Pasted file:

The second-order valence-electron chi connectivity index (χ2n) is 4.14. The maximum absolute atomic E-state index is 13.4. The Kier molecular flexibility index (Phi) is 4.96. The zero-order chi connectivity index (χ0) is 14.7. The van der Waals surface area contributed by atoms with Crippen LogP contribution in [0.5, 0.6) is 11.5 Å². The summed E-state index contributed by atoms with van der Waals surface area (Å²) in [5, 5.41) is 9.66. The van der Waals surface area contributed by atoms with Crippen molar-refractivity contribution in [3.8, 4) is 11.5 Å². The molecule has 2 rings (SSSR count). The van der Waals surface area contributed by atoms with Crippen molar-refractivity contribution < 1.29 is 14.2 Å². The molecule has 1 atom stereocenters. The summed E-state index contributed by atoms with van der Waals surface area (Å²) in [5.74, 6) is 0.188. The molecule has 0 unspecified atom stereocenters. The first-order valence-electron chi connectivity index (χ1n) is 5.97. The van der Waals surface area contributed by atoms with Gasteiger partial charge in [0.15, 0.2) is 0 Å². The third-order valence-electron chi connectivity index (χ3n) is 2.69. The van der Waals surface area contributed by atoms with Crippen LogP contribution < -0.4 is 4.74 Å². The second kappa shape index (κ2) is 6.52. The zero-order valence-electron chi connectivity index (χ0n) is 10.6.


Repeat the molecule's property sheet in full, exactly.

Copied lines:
The second-order valence-electron chi connectivity index (χ2n) is 4.14. The maximum absolute atomic E-state index is 13.4. The Kier molecular flexibility index (Phi) is 4.96. The zero-order chi connectivity index (χ0) is 14.7. The van der Waals surface area contributed by atoms with Crippen LogP contribution in [0.5, 0.6) is 11.5 Å². The summed E-state index contributed by atoms with van der Waals surface area (Å²) in [5, 5.41) is 9.66. The van der Waals surface area contributed by atoms with Crippen molar-refractivity contribution in [3.8, 4) is 11.5 Å². The molecule has 2 rings (SSSR count). The van der Waals surface area contributed by atoms with Crippen molar-refractivity contribution < 1.29 is 14.2 Å². The molecule has 1 atom stereocenters. The summed E-state index contributed by atoms with van der Waals surface area (Å²) in [5.74, 6) is 0.188. The molecule has 0 unspecified atom stereocenters. The first-order valence-electron chi connectivity index (χ1n) is 5.97. The van der Waals surface area contributed by atoms with Gasteiger partial charge in [0.15, 0.2) is 0 Å². The third-order valence-electron chi connectivity index (χ3n) is 2.69. The van der Waals surface area contributed by atoms with Crippen LogP contribution < -0.4 is 4.74 Å². The second kappa shape index (κ2) is 6.52. The zero-order valence-electron chi connectivity index (χ0n) is 10.6.